Rabbit owners on the south coast should assume that their pet rabbits are at risk of myxomatosis. But how to measure the risk? If you are near a population of wild rabbits and you are near a source of still water, your risk is higher. Even then a mosquito or other bug must bite a sick rabbit and then bite your bunny. Until that happens your bunny won’t get myxomatosis. Even if you think the risk is small, the outcome is so dire that you should consider prevention.
The safest place for your rabbit to live is in your house with screen doors and screened windows. If your rabbit lives in an outdoor hutch, then staple mosquito screen over wire sides and doors. If your hutch has a wire floor and an under tray, consider how to screen the gaps between the tray and the sides of the hutch. A a solid floor of plywood, linoleum, or tile also works. Keeping your rabbit in a garage or closed out building at night is another option. Regularly check your screens and repair any tears.
If your bunny plays or lives outdoors, make your yard mosquito free. Look for and drain all collections of standing water. The Mosquito and Vector Management District has a pamphlet on its web site, showing where water can collect around your home.
Limit the times of day your bunny is allowed to play in the yard. Put your bunny out in mid morning and bring it inside in the late afternoon. Most Culex and Anopheles mosquitoes feed at night. Aedes feed during the day and in the early evening. .
There are commercial mosquito traps available. These traps use CO2 and or light to attract mosquitoes. Prices for these traps range from $100 to $899. Placement of the trap is critical to its effectiveness. To be effective, the trap should be placed upwind between a mosquito breeding area and your rabbits. If placed too close to your rabbits, mosquitos attracted by the trap, may target your rabbits visually or thermally. According to Consumer Reports tests from 2003, the most effective CO2 traps left 25% of the mosquitoes after 20 hours in a closed room. So traps are not a compete solution.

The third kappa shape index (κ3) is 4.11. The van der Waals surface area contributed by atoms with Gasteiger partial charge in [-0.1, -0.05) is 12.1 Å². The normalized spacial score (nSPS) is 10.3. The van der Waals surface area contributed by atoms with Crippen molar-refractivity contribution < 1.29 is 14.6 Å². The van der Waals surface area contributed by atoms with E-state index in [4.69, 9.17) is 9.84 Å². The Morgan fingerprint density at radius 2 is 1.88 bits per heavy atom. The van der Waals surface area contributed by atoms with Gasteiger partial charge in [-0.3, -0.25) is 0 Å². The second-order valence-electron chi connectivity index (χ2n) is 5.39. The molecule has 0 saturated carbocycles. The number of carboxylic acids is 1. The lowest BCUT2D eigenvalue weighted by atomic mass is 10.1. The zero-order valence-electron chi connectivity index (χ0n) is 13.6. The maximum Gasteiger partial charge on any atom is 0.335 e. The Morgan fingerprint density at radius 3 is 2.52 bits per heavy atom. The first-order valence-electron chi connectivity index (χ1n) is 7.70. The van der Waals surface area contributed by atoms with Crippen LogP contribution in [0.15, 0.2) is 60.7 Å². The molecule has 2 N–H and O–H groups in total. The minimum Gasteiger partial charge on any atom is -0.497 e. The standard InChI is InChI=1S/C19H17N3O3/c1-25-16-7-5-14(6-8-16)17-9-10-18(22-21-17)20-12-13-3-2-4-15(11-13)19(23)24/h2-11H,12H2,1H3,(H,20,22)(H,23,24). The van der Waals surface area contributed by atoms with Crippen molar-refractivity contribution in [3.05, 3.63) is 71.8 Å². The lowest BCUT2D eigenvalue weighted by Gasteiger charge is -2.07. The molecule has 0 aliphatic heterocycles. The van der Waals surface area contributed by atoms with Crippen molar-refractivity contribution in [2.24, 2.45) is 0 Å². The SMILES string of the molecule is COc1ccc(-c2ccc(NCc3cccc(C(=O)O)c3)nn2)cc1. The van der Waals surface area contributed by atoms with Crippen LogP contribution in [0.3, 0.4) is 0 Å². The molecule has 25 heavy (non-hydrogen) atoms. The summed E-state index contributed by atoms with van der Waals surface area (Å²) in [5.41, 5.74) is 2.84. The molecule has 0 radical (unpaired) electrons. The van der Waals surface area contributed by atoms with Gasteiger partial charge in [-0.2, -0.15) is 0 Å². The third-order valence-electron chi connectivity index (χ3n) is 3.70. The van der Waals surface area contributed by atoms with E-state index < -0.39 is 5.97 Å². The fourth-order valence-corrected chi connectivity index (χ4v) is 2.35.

Consider using flea control and mosquito repellants. If you have a dog or a cat with access to the outdoors regular flea treatments are advised. Vectra 3D, for dogs provides flea control and repels 80% of Aedes and Culex mosquitoes. Those are two of the four genera of mosquitoes in our county. Use of Vectra 3D for rabbits is off label. I use it under the direction of my veterinarian. If you wish to use it, check with your vet.
If a rabbit, especially one in a multiple rabbit household, contracts myxomatosis you must isolate it immediately. If you are not treating your rabbits for fleas, you should treat all your rabbits as quickly as you can. If you cannot isolate the sick rabbit at home, take it to your vet. You will need to euthanize a rabbit with myxomatosis, so you must decide when to do so. Consider the threat to remaining rabbits, both in your household and in the neighborhood. Consider the degree of suffering your rabbit is experiencing. Decide how best to say good bye to your friend.
I know how difficult and painful loss can be. So take time to be your rabbit’s friend while he is healthy. Give him a good quality of life and take as many precautions against myxomatosis as you can manage.